Without question, they have some real talent. Hoffman has established himself as a premier cutter defender. Larberg is the kind of playmaker that can ignite a whole team. Jason Hustad — to offer some of my own perspective from when I watched him with UTD in 2019 — looks like a player poised to make a huge leap forward. Those high-ceiling stars should have room to excel given the high floor of the rest of the roster, many of whom have cut their teeth during hours upon hours of practice for various semi-pro teams, including the powerhouse Dallas Roughnecks.
That’s without bringing their splashiest name into the conversation: Gabe Hernández. Hernández, though still in his early days of high-level club, was a coup of a signing for the young team.5 He raises the bar for both disc skills and athleticism, and adds the signature mettle on display in his legendary college regionals performances for Stanford and Johns Hopkins in 2018 and 2019. That kind of play could be an X-factor in a Sunday bracket.
It probably won’t be enough to take down Austin Doublewide at Regionals. (Green, having been assigned the unenviable task of guarding Abe Coffin extensively during Roughnecks practices in 2020 before the season was canceled, understands as well as anyone the talent gap between their respective club teams.) But the other South Central men’s stalwart, Denver Johnny Bravo, had a rough go of it in the 2019 campaign and could be vulnerable. While there is no doubt Bravo are making a return to form a 2021 priority, their struggles did not escape Flash Flood’s notice. “We were like, ‘The gap has been opened,’” says Green.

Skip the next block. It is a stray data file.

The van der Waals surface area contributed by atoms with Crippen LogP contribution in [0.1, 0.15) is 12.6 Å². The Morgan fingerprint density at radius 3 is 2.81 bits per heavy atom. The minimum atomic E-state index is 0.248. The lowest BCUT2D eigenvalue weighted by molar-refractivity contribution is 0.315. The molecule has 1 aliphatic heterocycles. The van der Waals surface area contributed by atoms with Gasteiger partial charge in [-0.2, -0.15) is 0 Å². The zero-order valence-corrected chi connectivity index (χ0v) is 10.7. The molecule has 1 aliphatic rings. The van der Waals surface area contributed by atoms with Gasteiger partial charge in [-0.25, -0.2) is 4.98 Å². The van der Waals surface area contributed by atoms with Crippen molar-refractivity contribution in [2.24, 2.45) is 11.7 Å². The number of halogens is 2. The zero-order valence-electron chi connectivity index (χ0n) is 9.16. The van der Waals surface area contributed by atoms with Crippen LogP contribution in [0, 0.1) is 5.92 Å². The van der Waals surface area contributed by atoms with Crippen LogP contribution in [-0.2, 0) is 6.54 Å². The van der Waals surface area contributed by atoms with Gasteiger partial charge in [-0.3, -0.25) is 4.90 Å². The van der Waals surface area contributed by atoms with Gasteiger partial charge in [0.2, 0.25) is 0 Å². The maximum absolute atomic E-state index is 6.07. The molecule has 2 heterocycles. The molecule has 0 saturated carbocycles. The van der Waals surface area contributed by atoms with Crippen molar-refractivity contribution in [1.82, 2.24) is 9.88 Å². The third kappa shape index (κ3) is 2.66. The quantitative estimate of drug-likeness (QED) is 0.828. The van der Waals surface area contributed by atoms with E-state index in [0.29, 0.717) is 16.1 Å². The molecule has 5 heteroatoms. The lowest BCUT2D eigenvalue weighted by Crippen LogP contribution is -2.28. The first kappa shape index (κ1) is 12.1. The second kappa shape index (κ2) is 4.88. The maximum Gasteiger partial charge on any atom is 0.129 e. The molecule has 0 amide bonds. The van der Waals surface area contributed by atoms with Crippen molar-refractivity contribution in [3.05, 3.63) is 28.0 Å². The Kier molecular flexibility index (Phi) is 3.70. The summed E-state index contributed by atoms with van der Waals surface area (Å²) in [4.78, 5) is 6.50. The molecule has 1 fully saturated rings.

Meanwhile, there seems to have been some turmoil among the also-rans in the extended off-season, leaving the question open for now as to whether other teams — Houston H.I.P., for example, or Denver Inception — will be quite as ready to present a challenge as in past years.
Green’s surmise? “This is the best year to make the run.”
It’s a judgment he bases not only on talent and regional circumstance, but also on the bet that the larger aims of the team, toward equity and service, will catalyze the formation of stronger buy-in and mutual trust — a dearth of which has been the undoing of so many talented units in crunch time. The sense of shared purpose could drive them higher than they’d have been able to reach as just another club.
Or maybe they’ll just be another upper-half regionals team from Dallas. It’s all possible. Either way, Flash Flood have digested a nightmarish 2020 experience and repurposed it as something positive on a number of levels. And because of that, they have the attention of the frisbee community in 2021 …
An uninspiring 8th-place regional finish in 2019 cast some doubt on the team’s elite status. ↩
to name only a few of far, far too many ↩
Hernández wasn’t even going to play club at all this season, but Green managed to persuade him — with the help of tickets to see Bad Bunny at the American Airlines Center next year. ↩